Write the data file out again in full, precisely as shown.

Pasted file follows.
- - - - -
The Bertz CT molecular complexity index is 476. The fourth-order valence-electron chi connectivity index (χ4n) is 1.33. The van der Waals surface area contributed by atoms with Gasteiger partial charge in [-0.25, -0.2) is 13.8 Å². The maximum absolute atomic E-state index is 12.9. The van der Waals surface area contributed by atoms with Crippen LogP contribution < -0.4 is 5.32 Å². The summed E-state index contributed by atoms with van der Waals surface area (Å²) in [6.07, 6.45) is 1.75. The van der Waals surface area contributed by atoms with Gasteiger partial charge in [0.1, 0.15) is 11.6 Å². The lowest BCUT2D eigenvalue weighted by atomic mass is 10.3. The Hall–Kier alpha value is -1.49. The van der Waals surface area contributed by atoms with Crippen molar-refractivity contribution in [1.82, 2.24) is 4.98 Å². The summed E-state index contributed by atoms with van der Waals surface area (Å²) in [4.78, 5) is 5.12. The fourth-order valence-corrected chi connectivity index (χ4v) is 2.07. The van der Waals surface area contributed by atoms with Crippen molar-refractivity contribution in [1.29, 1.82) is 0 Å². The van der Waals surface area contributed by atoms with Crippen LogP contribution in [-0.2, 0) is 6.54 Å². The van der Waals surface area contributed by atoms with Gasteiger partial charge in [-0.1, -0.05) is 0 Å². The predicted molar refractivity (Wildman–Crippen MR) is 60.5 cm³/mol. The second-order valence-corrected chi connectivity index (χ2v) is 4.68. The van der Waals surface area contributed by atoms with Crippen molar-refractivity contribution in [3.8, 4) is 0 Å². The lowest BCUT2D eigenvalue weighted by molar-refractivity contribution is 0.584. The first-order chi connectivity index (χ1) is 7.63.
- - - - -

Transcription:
The Bertz CT molecular complexity index is 476. The fourth-order valence-electron chi connectivity index (χ4n) is 1.33. The van der Waals surface area contributed by atoms with Gasteiger partial charge in [-0.25, -0.2) is 13.8 Å². The maximum absolute atomic E-state index is 12.9. The van der Waals surface area contributed by atoms with Crippen LogP contribution < -0.4 is 5.32 Å². The summed E-state index contributed by atoms with van der Waals surface area (Å²) in [6.07, 6.45) is 1.75. The van der Waals surface area contributed by atoms with Gasteiger partial charge in [0.1, 0.15) is 11.6 Å². The lowest BCUT2D eigenvalue weighted by atomic mass is 10.3. The Hall–Kier alpha value is -1.49. The van der Waals surface area contributed by atoms with Crippen molar-refractivity contribution in [1.82, 2.24) is 4.98 Å². The summed E-state index contributed by atoms with van der Waals surface area (Å²) in [4.78, 5) is 5.12. The fourth-order valence-corrected chi connectivity index (χ4v) is 2.07. The van der Waals surface area contributed by atoms with Crippen molar-refractivity contribution in [1.29, 1.82) is 0 Å². The van der Waals surface area contributed by atoms with Crippen LogP contribution in [-0.2, 0) is 6.54 Å². The van der Waals surface area contributed by atoms with Gasteiger partial charge in [-0.1, -0.05) is 0 Å². The predicted molar refractivity (Wildman–Crippen MR) is 60.5 cm³/mol. The second-order valence-corrected chi connectivity index (χ2v) is 4.68. The van der Waals surface area contributed by atoms with Crippen molar-refractivity contribution in [3.8, 4) is 0 Å². The lowest BCUT2D eigenvalue weighted by molar-refractivity contribution is 0.584. The first-order chi connectivity index (χ1) is 7.63.